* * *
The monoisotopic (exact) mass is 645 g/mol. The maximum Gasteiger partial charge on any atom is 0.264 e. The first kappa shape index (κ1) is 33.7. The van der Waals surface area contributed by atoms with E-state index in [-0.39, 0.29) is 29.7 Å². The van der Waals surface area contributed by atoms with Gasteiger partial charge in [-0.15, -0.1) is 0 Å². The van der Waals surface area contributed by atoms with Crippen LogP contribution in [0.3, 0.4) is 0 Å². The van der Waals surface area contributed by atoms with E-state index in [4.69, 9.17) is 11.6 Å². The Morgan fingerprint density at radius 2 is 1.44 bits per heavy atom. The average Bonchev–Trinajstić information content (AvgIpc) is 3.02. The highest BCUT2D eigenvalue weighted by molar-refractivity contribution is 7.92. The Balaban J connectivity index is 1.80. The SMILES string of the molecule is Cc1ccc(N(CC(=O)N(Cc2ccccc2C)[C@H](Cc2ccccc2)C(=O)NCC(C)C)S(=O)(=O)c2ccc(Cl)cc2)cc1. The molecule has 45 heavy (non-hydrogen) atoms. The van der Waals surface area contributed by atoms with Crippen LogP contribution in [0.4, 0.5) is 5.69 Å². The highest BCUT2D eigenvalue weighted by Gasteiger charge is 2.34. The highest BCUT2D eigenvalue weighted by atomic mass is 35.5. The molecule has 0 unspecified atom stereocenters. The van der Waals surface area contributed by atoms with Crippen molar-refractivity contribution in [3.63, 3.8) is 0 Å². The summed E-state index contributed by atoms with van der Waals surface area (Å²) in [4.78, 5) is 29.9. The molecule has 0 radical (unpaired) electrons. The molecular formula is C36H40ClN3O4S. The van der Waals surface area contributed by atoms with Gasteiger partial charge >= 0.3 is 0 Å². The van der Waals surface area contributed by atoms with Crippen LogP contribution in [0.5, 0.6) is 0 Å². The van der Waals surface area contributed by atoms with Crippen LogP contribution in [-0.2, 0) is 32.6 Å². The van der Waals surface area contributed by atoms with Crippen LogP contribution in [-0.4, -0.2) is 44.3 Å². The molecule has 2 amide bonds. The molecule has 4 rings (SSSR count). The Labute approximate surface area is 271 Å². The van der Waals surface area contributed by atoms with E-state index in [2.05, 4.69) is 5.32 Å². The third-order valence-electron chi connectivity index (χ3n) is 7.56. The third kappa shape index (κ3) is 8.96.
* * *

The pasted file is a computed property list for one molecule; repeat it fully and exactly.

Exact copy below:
The monoisotopic (exact) mass is 645 g/mol. The maximum Gasteiger partial charge on any atom is 0.264 e. The first kappa shape index (κ1) is 33.7. The van der Waals surface area contributed by atoms with E-state index in [-0.39, 0.29) is 29.7 Å². The van der Waals surface area contributed by atoms with Gasteiger partial charge in [-0.15, -0.1) is 0 Å². The van der Waals surface area contributed by atoms with Crippen LogP contribution in [0.3, 0.4) is 0 Å². The van der Waals surface area contributed by atoms with E-state index in [4.69, 9.17) is 11.6 Å². The Morgan fingerprint density at radius 2 is 1.44 bits per heavy atom. The average Bonchev–Trinajstić information content (AvgIpc) is 3.02. The highest BCUT2D eigenvalue weighted by molar-refractivity contribution is 7.92. The Balaban J connectivity index is 1.80. The SMILES string of the molecule is Cc1ccc(N(CC(=O)N(Cc2ccccc2C)[C@H](Cc2ccccc2)C(=O)NCC(C)C)S(=O)(=O)c2ccc(Cl)cc2)cc1. The molecule has 45 heavy (non-hydrogen) atoms. The van der Waals surface area contributed by atoms with Crippen LogP contribution in [0.4, 0.5) is 5.69 Å². The highest BCUT2D eigenvalue weighted by Gasteiger charge is 2.34. The highest BCUT2D eigenvalue weighted by atomic mass is 35.5. The molecule has 0 unspecified atom stereocenters. The van der Waals surface area contributed by atoms with Crippen molar-refractivity contribution in [3.63, 3.8) is 0 Å². The summed E-state index contributed by atoms with van der Waals surface area (Å²) in [4.78, 5) is 29.9. The molecule has 0 radical (unpaired) electrons. The molecular formula is C36H40ClN3O4S. The van der Waals surface area contributed by atoms with Gasteiger partial charge >= 0.3 is 0 Å². The van der Waals surface area contributed by atoms with Crippen LogP contribution in [0.5, 0.6) is 0 Å². The van der Waals surface area contributed by atoms with Crippen LogP contribution in [-0.2, 0) is 32.6 Å². The van der Waals surface area contributed by atoms with Crippen LogP contribution in [-0.4, -0.2) is 44.3 Å². The molecule has 2 amide bonds. The molecule has 4 rings (SSSR count). The Labute approximate surface area is 271 Å². The van der Waals surface area contributed by atoms with E-state index in [2.05, 4.69) is 5.32 Å². The third-order valence-electron chi connectivity index (χ3n) is 7.56. The third kappa shape index (κ3) is 8.96.